At some point the owner will presumably engage the services of a professional real estate appraiser to advise them about how much the site might be worth, and why. The appraiser’s job will be to estimate its value at its “highest and best use,” in the jargon of the field, using data on recent rents for comparable apartments in the neighborhood, as well as information on current zoning limits. (Recall the quote from the real estate executive in Valuation magazine: in the wake of an upzoning “land values will increase as sellers start doing the math.”)

Imagine how foolish this owner would feel if they did sell the property to you now at the price you’re offering — a price that assumes lower rents — only to read in the newspaper a year from now that average rents in the neighborhood have, yet again, risen at a double-digit clip. You’re probably not the first developer who’s called to inquire about the property; you probably won’t be the last. Surely the best option for this owner is to politely decline your offer and wait for a better one.

Astute readers might recognize this scenario as conveying the insights formalized in “real options theory,” a mathematically abstruse branch of the finance literature that stresses the value of waiting, rather than going ahead with an investment, whenever the investment would be costly to reverse and the future is unknowable. Just a few months ago, a theoretical paper by a pair of Dutch economists applied real options theory to the problem of urban land use, and while I wouldn’t recommend the paper to anyone lacking an appetite for heavy jargon and glowering equations, its authors mercifully summarize their conclusion right in the paper’s title: “The option value of vacant land: Don’t build when demand for housing is booming” (my emphasis).

At a basic level, though, it’s a simple point: the advocates of upzoning say it will lead to a house-building boom and a consequent fall in rents. But in order for that to happen, investors must already believe it will lead to a housebuilding boom and a consequent fall in rents. Why should they? On what grounds? This is the blank spot at the heart of the YIMBY case.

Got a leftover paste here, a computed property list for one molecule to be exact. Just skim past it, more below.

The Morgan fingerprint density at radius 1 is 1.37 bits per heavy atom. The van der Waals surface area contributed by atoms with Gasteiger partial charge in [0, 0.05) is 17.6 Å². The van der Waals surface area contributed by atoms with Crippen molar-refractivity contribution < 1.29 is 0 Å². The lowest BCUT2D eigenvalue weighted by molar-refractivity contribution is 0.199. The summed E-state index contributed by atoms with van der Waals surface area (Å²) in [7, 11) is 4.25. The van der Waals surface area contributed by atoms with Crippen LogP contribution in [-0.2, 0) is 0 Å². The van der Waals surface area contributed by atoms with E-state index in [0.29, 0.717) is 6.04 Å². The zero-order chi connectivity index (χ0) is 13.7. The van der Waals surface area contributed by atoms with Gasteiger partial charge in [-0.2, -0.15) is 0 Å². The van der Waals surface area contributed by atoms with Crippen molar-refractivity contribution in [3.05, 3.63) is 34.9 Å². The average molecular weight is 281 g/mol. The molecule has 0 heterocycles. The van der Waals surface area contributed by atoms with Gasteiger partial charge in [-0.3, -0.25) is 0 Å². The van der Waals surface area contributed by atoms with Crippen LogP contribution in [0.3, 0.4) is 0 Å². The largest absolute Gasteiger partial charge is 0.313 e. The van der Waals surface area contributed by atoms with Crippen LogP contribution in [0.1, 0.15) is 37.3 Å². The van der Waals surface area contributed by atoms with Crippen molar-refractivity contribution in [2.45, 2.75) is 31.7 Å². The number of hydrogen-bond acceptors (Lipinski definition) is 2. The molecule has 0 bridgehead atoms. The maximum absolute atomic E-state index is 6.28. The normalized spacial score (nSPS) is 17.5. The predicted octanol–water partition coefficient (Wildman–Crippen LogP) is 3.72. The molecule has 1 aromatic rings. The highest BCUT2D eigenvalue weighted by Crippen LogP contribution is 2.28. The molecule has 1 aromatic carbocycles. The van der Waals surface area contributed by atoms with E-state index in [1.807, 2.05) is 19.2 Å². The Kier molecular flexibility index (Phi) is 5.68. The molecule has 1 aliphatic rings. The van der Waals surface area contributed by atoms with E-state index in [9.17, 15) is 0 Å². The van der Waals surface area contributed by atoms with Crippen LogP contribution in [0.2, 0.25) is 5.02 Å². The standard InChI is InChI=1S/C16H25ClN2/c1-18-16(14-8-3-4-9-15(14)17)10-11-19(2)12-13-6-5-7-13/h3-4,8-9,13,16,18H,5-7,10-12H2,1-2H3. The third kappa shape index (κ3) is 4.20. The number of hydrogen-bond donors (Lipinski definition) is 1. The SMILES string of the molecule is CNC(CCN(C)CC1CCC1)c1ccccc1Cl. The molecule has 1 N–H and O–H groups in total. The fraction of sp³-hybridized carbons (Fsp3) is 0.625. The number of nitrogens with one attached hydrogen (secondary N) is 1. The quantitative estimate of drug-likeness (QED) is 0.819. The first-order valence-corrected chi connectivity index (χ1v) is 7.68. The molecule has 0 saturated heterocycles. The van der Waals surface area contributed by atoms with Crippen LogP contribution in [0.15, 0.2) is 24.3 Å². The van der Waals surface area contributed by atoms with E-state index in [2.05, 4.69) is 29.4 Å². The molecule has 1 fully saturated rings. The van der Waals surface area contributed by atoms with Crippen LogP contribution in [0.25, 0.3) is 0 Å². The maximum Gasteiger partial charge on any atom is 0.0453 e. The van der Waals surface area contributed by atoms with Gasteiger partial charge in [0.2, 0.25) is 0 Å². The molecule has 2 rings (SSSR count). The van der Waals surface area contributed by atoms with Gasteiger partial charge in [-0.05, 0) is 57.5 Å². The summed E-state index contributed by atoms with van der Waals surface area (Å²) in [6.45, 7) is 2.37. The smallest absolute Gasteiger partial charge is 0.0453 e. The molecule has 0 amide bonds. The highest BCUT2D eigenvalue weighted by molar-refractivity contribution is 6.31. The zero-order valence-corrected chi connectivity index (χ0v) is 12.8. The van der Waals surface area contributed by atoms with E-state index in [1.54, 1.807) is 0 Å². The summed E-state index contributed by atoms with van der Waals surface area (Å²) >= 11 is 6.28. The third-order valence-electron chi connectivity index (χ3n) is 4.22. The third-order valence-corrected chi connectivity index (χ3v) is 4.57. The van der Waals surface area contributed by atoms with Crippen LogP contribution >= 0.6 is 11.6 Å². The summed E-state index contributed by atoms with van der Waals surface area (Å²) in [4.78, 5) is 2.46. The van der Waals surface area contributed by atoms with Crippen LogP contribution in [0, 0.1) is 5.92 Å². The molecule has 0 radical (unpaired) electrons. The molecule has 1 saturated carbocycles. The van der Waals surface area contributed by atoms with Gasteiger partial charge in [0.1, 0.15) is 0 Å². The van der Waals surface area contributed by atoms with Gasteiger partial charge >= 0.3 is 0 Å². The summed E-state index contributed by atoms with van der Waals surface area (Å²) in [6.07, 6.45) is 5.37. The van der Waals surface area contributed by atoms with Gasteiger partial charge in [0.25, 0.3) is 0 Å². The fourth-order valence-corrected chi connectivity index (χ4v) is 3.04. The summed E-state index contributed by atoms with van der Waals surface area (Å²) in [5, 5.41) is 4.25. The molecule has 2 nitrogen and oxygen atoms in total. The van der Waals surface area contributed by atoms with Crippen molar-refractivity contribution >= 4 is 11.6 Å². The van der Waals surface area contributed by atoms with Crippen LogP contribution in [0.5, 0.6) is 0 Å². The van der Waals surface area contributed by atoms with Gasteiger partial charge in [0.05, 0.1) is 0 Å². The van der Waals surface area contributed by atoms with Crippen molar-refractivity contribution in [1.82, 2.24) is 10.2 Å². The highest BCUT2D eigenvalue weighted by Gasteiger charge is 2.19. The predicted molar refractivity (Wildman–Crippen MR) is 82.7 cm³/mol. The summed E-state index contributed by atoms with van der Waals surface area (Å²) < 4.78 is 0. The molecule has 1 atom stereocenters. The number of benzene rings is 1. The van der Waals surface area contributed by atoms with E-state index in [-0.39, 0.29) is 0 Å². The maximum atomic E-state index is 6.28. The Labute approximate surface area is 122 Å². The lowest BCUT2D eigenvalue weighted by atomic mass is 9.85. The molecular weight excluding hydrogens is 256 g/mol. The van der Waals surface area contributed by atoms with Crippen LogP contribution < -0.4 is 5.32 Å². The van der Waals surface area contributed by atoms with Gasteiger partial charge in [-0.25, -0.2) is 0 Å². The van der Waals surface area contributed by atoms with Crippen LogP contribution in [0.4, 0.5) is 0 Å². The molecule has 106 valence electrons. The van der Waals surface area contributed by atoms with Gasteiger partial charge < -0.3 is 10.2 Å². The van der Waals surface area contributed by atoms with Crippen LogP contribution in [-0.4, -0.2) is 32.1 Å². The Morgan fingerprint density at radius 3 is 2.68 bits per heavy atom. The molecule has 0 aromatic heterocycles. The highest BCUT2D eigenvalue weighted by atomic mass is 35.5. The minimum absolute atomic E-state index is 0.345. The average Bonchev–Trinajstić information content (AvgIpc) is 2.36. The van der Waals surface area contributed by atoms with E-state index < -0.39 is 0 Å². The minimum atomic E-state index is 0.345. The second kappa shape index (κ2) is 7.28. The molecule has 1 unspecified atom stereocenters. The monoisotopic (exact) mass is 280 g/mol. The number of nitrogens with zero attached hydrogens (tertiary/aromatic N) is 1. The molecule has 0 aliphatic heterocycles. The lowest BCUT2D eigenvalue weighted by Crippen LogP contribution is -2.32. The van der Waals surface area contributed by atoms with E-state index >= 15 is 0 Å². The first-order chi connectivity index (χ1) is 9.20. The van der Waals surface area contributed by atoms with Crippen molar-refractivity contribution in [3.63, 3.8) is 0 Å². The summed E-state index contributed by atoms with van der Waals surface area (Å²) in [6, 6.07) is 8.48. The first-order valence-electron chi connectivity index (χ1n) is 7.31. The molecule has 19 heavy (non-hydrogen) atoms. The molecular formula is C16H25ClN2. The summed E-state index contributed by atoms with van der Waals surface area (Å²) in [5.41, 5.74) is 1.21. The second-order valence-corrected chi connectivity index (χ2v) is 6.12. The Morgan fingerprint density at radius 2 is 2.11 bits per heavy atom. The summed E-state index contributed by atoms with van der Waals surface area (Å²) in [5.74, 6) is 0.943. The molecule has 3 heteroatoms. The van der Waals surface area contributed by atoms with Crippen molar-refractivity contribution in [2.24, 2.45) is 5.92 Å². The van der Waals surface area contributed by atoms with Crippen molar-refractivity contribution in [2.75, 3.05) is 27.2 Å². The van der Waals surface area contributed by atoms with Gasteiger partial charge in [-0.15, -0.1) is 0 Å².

When Land Management Is Private

YIMBY economics must, then, be based on a kind of circular reasoning: upzoning causes rents to fall because rents are expected to fall, due to the fall in rents.

But isn’t there something circular about my argument, too? After all, what I’m saying is that rents are determined by land values. But I’m also saying that land values are determined by expected rents. What, ultimately, determines both?

That question is easily answered. Rents and land values in a particular location are determined by the income and wealth of the people and businesses in and around that location. Put plainly, it’s the presence of rich people that makes rents expensive: they can pay more. This was the valuable kernel of insight embedded in the old “unreflective” left attitude toward urban development; its replacement by the new focus on supply — however valuable that focus might be in its own right — represents knowledge that’s been, if not lost, then at least injudiciously devalued.

If we want to know why housing has gotten so expensive, it helps to look at which locations have seen housing costs rise the fastest and which have seen costs rise more slowly, and to figure out what accounts for the difference. That’s the purpose of the chart below, which is based on data for about seventy-two thousand Census tracts: very small geographic units averaging about four thousand residents each, each of which can be thought of as a “neighborhood.”

The chart groups the seventy-two thousand tracts into eight “bins” along the horizontal axis, sorted according to the percentage change in median housing costs they experienced between 2012 and 2019; the bins range from -10 percent to +30 percent. (All data in the chart are from the Census.)

What we want to know is: What kinds of characteristics determine whether a neighborhood ended up in one of the far-right bins, with skyrocketing housing costs; and which neighborhoods ended up in the far-left bins, with only modest increases, or even outright declines, in housing costs?

Start with the yellow line on the chart. It shows how the median tract within each bin performed in terms of building more housing units: each dot displays the national percentile rank of the median tract in that bin in terms of housing-stock growth.